Lectionary for March 28, 2021
Palm Sunday
Isaiah 50:4-9a; Psalm 31:9-16;
Philippians 2:5-11; Mark 14:1—15:47

One of the images of Jesus that speaks most to my heart is that of a loving teacher, probably because I’m an educator myself. I love to see Jesus considering his audience and speaking in ways that make sense to common folk but leave the know-it-alls scratching their heads or fuming with anger. The passion narrative in Mark is full of moments where Jesus knew just what to say and what not to say. Even during the last hours prior to his death, Jesus, as the Word of God, uses language and silence powerfully to fulfill Scripture and demonstrate his relationship with God.

The Hebrew passage for this week comes from Isaiah. The prophet describes a servant of God as someone who would be known by two speech acts: flinty silence in the face of accusers, and gentle instruction to sustain the weary. In the first case, the prophet spoke of a person who had no need to defend himself in light of God’s help:

The Lord God helps me;
therefore I have not been disgraced;
therefore I have set my face like flint,
and I know that I shall not be put to shame (Isaiah 50:7).

During the passion narratives, those who had earthly power repeatedly marveled at Jesus’ refusal to defend himself. In Gethsemane, Jesus shamed those who brought clubs and swords to arrest him in secret instead of confronting him in the temple precincts, because he was not a violent insurrectionist and didn’t resist (Mark 14:47-49). Later, at his trial in front of a hastily and partially assembled Sanhedrin, his interrogator was shocked that Jesus didn’t speak in his defense (60-61). Even before Pilate, who actually had the legal power to execute him, Jesus was silent and didn’t answer the charges against him (Mark 15:4-5). Jesus maintained his flinty-faced silence in front of his accusers because he was assured of God’s presence and knew that he must not escape his unjust execution.

But in his final hours, Jesus also spoke. The same Isaiah passage that described stony resolution to bear unjust accusations also described someone who has been given “the tongue of a teacher” and knew how to sustain the weary with a word (Isaiah 50:4). Two examples leap out from Mark’s passion narrative. The first is from the Passover meal that Jesus had eagerly looked forward to celebrating with his disciples. During the meal, he took bread, broke it and said, “Take; this is my body.” After the meal, he told the disciples that the cup of wine was his blood of the covenant, poured out for many (Mark 14:22-24).

Jesus, like a master teacher, gave a powerful verbal and tactile lesson about the lengths that he was willing to suffer on their behalf. As the food and drink was consumed, this lesson literally became part of his disciples. The powerful act of sharing Jesus’ body and blood in bread and wine has been echoed by priests, pastors and ordinary sisters and brothers over the millennia as the central ritual of corporate worship by which Christians have experienced Christ in them. I’m grateful to still celebrate the eucharist as we gather in Spirit and truth (if not yet in person).

The other example of Jesus speaking as a teacher is his cry of “My God, my God, why have you forsaken me?” (Mark 15:34). This was not, as some claim, an ontological statement describing estrangement from God, but simply Jesus continuing to teach and embody God’s word in death as he had in life. Jesus was reciting Psalm 22, sometimes called “the death psalm.” Its opening words, “My God, my God, why have you forsaken me?” give way to a litany of praise despite circumstances, and ultimate faith and trust in God even unto death. The psalm ends:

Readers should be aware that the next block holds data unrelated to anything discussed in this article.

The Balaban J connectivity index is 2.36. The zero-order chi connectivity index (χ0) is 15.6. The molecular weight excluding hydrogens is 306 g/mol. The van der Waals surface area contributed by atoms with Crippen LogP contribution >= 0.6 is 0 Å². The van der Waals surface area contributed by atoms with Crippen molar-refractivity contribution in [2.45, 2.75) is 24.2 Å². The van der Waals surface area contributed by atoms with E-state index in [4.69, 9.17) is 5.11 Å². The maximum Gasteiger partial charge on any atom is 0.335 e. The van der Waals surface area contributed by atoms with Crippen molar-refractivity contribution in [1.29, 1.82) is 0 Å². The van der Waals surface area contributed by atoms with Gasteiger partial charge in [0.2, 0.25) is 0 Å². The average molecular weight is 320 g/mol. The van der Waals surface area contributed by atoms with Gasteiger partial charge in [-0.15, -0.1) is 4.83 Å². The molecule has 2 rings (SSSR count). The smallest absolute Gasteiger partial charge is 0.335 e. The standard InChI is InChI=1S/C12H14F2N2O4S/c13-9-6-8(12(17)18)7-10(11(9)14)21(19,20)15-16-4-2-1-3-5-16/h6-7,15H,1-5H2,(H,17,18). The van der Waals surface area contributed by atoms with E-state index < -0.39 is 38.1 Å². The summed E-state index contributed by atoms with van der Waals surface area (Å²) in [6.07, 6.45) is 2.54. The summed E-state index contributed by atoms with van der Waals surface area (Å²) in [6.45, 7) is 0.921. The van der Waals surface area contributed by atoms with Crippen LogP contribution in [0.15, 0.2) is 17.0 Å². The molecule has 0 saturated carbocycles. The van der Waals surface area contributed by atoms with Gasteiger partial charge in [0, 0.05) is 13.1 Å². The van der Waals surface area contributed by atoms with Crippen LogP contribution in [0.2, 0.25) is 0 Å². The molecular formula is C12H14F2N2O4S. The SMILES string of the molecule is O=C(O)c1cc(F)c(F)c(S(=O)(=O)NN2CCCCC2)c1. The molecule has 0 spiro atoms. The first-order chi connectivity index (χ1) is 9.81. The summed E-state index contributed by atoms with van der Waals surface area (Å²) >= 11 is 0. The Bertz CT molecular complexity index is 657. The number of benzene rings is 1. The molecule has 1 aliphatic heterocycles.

To him, indeed, shall all who sleep in the earth bow down;
before him shall bow all who go down to the dust,
and I shall live for him.
Posterity will serve him; future generations will be told about the Lord,
and proclaim his deliverance to a people yet unborn,
saying that he has done it (Psalm 22:29-31).

Jesus wasn’t bemoaning his separation from God but calling to the minds of a couple of his disciples, his family and the brave women who supported his ministry (Mark 15:40-41) that God was still God, even in the midst of his suffering and death. Jesus used his last breaths to teach, even in excruciating pain. Crucifixion is a method of execution that kills by suffocation. Usually those condemned to die by crucifixion struggled to breathe for hours and even days. Jesus labored to speak in his final moments in order to sustain his weary followers with a word, even as he died to save them/us.

In his last hours, Jesus continued to be who he had been during the rest of his life: the living Word of God, an expert teacher who instructed with wise words, and a paragon of trust in God who refused to play the games of the powerful. As we meditate on Jesus’ death in the coming weeks, let us also remember how Jesus lived, and the kind of life for which he saved us: one of emulating his example of blessing the weary with a sustaining word, and stony determination to rely on God’s help.

Cory Driver
Cory Driver is a minister of word and service, and the director of the Transformational Leadership Academy in the Indiana-Kentucky Synod. He earned his doctorate in Jewish religious cultures from Emory University, Atlanta. Cory lives with his family in Indianapolis.

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